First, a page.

That makes it sound like Apple’s getting a minor discount, from $3 billion worth of earnings down to $2.5 billion, but nothing excessive.

Except that this $2.5 billion in earnings is what Qualcomm will earn from both the chipset and the patent licenses (“as product shipments ramp”).  And Qualcomm’s chipset business, while less profitable than the licensing business, does make money—they aren’t losing money on each chip sold.  An estimated sales price of $12 per chipset, with Qualcomm’s historic after-tax earnings on chipsets being around 12.5%, yields an estimate of approximately $1.50 in earnings per phone, for a total of approximately $325 million in chipset earnings across Apple’s 215 million yearly phone sales.

At least from public information, it seems like this deal took Qualcomm from earning $3 billion in earnings just on its patents to earning $2.5 billion in earnings on its patents and chipsets combined, with around $2.2 billion of that coming from the patent license.  That’s a more significant discount than it initially appears to be, but Qualcomm’s fundamental licensing structure didn’t change—just the amount.

This Doesn’t Fix The Problem

The settlement between Qualcomm and Apple doesn’t fix the problems that drove the FTC to file its case, though.  In fact, it makes it all the more important that the FTC continue with its case. Qualcomm got a license that may enable it to maintain its “no license, no chips” policy.  It offered a discount—but it still will receive significantly more in licensing revenue per phone than any other licensor, and will still be able to use licensing cost as a tool to exclude competitors.  And nothing about this settlement addresses Qualcomm’s refusal to license competitors—something that Judge Koh has already ruled Qualcomm is obligated to do.

And by reaching this settlement, it seems that Qualcomm has once again used its position to achieve an agreement that gives it exclusive rights to supply Apple, just like it did in 2011.  ALJ Pender, looking at the impact of exclusion on Intel, thought that it would likely cause Intel to leave the market.  The loss of its only, and by far the biggest, customer can only be expected to do the same.  The agreement, rather than alleviating the competitive concerns Qualcomm has created with its licensing practices, is actually likely to exacerbate them.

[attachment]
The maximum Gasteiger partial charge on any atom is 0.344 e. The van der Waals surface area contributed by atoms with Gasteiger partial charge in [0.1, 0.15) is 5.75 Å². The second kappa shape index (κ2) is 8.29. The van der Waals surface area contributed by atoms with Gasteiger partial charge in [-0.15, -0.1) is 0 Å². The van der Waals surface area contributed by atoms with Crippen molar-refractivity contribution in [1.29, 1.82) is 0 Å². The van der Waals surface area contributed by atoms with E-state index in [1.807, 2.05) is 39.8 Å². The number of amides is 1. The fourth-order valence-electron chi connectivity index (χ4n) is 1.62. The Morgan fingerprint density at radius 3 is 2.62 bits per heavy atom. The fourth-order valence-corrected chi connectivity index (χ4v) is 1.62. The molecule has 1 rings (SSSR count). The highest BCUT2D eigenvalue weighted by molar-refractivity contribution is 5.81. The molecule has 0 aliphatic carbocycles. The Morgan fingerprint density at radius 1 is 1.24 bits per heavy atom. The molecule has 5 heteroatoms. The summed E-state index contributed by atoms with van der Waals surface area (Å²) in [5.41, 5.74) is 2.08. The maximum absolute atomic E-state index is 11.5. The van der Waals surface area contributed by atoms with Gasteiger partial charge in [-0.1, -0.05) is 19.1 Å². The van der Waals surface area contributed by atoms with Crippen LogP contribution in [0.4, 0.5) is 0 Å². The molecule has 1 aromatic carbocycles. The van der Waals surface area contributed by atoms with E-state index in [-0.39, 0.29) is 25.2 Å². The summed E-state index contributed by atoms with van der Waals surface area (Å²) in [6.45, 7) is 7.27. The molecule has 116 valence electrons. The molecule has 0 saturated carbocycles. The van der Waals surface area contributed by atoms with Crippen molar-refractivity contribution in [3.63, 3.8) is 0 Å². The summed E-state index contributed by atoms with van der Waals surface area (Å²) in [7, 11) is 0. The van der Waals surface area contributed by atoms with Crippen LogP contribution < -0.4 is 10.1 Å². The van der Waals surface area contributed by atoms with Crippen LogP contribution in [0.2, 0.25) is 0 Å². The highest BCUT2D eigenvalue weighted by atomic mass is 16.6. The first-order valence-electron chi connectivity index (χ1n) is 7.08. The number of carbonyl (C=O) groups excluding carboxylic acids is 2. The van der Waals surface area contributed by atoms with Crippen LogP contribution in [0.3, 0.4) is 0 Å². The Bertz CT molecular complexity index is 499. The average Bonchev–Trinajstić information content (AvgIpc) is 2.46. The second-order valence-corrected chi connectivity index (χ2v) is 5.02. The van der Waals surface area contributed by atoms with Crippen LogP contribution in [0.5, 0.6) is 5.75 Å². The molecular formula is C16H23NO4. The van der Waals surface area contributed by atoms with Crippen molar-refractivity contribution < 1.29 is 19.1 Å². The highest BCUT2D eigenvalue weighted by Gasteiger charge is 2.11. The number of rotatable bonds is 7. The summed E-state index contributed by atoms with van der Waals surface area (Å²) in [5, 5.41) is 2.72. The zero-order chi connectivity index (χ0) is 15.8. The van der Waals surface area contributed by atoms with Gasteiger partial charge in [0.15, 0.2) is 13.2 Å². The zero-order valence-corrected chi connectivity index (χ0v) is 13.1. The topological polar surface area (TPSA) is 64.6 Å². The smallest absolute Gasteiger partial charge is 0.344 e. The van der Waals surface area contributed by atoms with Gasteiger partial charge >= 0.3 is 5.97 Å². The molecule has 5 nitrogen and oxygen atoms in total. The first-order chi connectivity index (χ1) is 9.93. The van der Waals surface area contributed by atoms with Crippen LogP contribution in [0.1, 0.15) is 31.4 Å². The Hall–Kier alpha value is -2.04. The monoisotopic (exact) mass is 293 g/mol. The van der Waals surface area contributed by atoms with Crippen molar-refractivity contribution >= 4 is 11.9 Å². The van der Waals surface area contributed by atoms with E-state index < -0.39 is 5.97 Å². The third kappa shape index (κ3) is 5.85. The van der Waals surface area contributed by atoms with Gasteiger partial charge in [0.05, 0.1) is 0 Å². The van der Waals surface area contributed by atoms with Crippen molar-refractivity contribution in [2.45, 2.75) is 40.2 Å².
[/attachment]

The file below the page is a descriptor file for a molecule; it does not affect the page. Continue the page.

The FTC brought its case to vindicate competitive concerns about Qualcomm’s practices and their impact on competition and consumers.  Those competitive concerns haven’t gone away just because Qualcomm cut one customer a decent deal; in fact, they’ve only grown.

  1.  Qualcomm has approximately 1.2 billion shares outstanding, but has committed to a buyback of around 10% of shares before the earnings would come in, and has historically paid around a 17% effective tax rate.

Joshua Landau

Joshua Landau is the Patent Counsel at the Computer & Communications Industry Association (CCIA), where he represents and advises the association regarding patent issues.  Mr. Landau joined CCIA from WilmerHale in 2017, where he represented clients in patent litigation, counseling, and prosecution, including trials in both district courts and before the PTAB.

Prior to his time at WilmerHale, Mr. Landau was a Legal Fellow on Senator Al Franken’s Judiciary staff, focusing on privacy and technology issues.  Mr. Landau received his J.D. from Georgetown University Law Center and his B.S.E.E. from the University of Michigan.  Before law school, he spent several years as an automotive engineer, during which time he co-invented technology leading to U.S. Patent No. 6,934,140.